How to Address Wedding Invitations
If you are about to send our your save the dates or wedding invitations you might be wondering how to address them. There can be a lot of variables. For instance, what if they are married but the wife kept her maiden name? Or what if the couple lives together and aren't married? Perhaps you are inviting children to your wedding. These are all situations you might come across. Even if you are choosing not to have a formal wedding per se it is a good idea to go the formal route with your invitations. You will be inviting guests from all generations to your special day and going traditional may be the way you want to go. Note: This is the "traditional" form of addressing invitations. These traditional views may or may not fit for you or your wedding. In the end you need to decide what is best for you and your guests and keep in mind the differences between the older and younger generations.
First I want to talk about the basics. When addressing your invitations you want to make sure you spell out the word and and legal names are always used. You don't want to use abbreviations. Always spell out words such as lane, avenue, boulevard, etc. If you are unsure if a person lives in an apartment or townhouse it is best to use the word "number". All state names should be written out as well.
All professional titles such as Doctor, Colonel, Lieutenant, etc. should be fully written out. If the couple is married and the man is a doctor, you would put that in the title. However, if the couple is married and the wife is a doctor you would put Mr. and Mrs. on the invitation. (Note: This is more common with older generations. Keep in mind your guests and whether you should include professional titles for women too)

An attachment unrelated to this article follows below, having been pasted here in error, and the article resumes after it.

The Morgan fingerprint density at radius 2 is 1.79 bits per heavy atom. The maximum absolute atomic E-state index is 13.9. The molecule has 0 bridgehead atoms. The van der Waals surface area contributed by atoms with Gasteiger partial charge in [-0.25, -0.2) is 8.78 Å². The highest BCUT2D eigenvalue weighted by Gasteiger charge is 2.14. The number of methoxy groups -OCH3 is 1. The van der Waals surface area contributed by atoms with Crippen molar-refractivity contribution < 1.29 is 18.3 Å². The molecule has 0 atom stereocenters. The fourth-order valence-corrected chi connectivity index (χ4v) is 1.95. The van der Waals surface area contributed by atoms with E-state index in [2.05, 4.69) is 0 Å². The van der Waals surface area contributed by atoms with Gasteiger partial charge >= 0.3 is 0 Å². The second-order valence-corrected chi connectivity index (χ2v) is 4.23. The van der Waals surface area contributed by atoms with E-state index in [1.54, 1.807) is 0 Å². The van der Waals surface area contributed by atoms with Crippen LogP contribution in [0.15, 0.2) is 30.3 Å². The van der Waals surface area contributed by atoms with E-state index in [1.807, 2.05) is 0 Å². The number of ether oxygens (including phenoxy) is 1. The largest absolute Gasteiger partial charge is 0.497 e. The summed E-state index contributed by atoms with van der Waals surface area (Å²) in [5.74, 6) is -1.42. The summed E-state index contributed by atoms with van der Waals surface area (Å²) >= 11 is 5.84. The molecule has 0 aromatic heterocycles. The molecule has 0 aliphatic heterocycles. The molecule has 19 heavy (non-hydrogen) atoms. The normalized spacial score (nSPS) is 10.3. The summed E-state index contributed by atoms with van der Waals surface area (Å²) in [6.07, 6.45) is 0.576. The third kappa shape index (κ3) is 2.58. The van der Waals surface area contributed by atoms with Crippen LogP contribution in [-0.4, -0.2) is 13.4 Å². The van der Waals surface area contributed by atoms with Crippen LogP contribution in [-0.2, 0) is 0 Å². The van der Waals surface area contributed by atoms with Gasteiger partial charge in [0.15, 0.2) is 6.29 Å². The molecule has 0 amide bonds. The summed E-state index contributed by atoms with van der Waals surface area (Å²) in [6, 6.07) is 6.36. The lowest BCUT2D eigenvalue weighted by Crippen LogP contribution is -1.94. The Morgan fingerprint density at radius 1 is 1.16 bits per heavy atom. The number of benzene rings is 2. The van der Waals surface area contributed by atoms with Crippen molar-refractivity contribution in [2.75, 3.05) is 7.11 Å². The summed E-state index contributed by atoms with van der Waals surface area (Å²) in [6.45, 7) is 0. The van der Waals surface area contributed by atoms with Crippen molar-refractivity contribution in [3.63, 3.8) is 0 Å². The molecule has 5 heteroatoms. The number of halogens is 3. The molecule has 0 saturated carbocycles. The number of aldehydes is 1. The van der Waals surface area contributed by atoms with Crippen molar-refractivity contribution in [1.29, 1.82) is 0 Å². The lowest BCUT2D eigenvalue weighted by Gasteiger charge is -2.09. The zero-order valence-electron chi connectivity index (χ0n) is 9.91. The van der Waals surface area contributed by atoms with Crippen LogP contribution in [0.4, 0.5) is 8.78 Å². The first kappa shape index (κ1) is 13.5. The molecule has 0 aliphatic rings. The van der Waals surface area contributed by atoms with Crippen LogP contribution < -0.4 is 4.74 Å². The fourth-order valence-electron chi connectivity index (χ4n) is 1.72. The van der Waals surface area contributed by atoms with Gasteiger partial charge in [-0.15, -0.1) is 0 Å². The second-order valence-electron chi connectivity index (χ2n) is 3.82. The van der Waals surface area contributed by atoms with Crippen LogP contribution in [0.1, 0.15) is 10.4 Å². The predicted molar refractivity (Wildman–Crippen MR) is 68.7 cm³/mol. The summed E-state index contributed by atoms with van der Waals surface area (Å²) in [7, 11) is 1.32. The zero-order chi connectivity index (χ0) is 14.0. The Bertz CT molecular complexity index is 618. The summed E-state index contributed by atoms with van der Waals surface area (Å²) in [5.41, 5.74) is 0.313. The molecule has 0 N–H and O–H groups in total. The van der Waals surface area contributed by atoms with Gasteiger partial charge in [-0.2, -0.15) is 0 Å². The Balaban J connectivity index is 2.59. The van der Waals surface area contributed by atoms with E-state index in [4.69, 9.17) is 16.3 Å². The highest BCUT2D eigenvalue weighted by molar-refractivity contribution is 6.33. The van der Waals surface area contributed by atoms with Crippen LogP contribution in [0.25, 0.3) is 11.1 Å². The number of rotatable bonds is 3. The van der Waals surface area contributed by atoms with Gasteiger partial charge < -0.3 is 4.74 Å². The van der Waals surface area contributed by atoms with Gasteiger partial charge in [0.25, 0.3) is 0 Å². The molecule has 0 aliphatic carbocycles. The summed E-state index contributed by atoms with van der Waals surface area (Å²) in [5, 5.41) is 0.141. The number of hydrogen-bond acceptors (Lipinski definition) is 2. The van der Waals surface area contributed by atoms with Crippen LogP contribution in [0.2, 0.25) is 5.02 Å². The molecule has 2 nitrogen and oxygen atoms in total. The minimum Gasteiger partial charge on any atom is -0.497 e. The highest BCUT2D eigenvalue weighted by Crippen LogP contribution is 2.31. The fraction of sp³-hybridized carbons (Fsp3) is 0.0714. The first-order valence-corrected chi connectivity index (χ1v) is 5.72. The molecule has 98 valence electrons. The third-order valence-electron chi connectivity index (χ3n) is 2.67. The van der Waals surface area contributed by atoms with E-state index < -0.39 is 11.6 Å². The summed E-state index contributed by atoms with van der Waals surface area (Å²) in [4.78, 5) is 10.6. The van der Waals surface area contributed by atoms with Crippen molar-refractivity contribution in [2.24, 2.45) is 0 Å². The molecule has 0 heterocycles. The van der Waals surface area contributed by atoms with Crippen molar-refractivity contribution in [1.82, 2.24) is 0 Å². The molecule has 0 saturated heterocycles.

COUPLES LIVING TOGETHER
If the couple is married with different last names or unmarried and living together, the woman is listed first. However, if the couple is not living together but is in a serious relationship you would list whoever is closest to you first. You never want to put "and guest" on the outer envelope. You can include "and guest" on the inside envelope or RSVP card if you would like. For same-sex couples you would again put whoever is closest to you. For both situations if you are close to both then you would list them alphabetically by last name.
THIRD OR HIGHER GENERATION
If guests are a third generation or higher it is proper to use roman numerals after their name. If guests are only a second generation, you would write out the word "junior" in all lowercase letters.
For widows you always address the invitation as "Mrs. Timothy Smith" for the wife will still carry her late husband's name. However, if you have women in your family that would not want to fall under a man's name after he has passed it is safe to put "Ms. Sarah Smith." Keep in mind this is less appropriate and should only be used in specific situations to not offend more traditional generations.
It is not proper to write "and family" on a formal invitation. One main reason is that you want to be very clear as to who is invited to your wedding, so it is best to list everyone out. Children's names follow the parents in age order from oldest to youngest. There is also etiquette for how to address children based on age. If a woman is over the age of 21 you would address her as "Ms." and if under the age 21 as "Miss". If a male is over the age of 16 you would address him as "Mr." and as "Master" if under the age of 16.